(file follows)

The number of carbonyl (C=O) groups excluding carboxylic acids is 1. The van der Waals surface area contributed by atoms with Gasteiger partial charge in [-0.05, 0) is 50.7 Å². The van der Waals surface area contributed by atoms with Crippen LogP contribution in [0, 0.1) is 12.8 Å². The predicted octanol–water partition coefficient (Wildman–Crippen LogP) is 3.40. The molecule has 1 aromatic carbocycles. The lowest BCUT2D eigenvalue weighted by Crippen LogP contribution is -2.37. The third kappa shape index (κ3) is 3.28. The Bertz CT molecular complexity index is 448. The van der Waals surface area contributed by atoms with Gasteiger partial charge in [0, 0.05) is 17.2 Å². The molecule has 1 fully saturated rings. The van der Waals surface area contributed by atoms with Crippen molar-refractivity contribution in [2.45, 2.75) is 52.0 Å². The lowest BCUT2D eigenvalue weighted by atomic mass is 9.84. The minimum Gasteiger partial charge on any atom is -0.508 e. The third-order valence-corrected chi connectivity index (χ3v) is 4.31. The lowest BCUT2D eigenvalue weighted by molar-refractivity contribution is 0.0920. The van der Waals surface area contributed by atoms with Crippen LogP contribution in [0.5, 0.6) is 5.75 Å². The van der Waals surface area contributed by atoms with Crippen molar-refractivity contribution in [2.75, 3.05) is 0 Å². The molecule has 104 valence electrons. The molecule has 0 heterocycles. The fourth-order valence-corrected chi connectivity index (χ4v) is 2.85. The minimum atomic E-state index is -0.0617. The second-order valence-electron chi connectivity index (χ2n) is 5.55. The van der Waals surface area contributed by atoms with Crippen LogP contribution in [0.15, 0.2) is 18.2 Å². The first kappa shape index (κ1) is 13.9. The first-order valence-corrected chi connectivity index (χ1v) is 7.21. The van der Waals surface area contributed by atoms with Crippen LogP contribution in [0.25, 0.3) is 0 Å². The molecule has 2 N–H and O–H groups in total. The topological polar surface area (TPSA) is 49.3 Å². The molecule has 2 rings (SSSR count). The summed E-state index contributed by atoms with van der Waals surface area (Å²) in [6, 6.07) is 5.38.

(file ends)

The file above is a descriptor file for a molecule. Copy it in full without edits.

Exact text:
The number of carbonyl (C=O) groups excluding carboxylic acids is 1. The van der Waals surface area contributed by atoms with Gasteiger partial charge in [-0.05, 0) is 50.7 Å². The van der Waals surface area contributed by atoms with Crippen LogP contribution in [0, 0.1) is 12.8 Å². The predicted octanol–water partition coefficient (Wildman–Crippen LogP) is 3.40. The molecule has 1 aromatic carbocycles. The lowest BCUT2D eigenvalue weighted by Crippen LogP contribution is -2.37. The third kappa shape index (κ3) is 3.28. The Bertz CT molecular complexity index is 448. The van der Waals surface area contributed by atoms with Gasteiger partial charge in [0, 0.05) is 17.2 Å². The molecule has 1 fully saturated rings. The van der Waals surface area contributed by atoms with Crippen molar-refractivity contribution in [2.45, 2.75) is 52.0 Å². The lowest BCUT2D eigenvalue weighted by atomic mass is 9.84. The minimum Gasteiger partial charge on any atom is -0.508 e. The third-order valence-corrected chi connectivity index (χ3v) is 4.31. The lowest BCUT2D eigenvalue weighted by molar-refractivity contribution is 0.0920. The van der Waals surface area contributed by atoms with Crippen LogP contribution in [0.5, 0.6) is 5.75 Å². The van der Waals surface area contributed by atoms with Crippen molar-refractivity contribution in [2.75, 3.05) is 0 Å². The molecule has 104 valence electrons. The molecule has 0 heterocycles. The fourth-order valence-corrected chi connectivity index (χ4v) is 2.85. The minimum atomic E-state index is -0.0617. The second-order valence-electron chi connectivity index (χ2n) is 5.55. The van der Waals surface area contributed by atoms with Crippen LogP contribution in [0.15, 0.2) is 18.2 Å². The first kappa shape index (κ1) is 13.9. The first-order valence-corrected chi connectivity index (χ1v) is 7.21. The van der Waals surface area contributed by atoms with Crippen LogP contribution in [0.25, 0.3) is 0 Å². The molecule has 2 N–H and O–H groups in total. The topological polar surface area (TPSA) is 49.3 Å². The molecule has 2 rings (SSSR count). The summed E-state index contributed by atoms with van der Waals surface area (Å²) in [6, 6.07) is 5.38.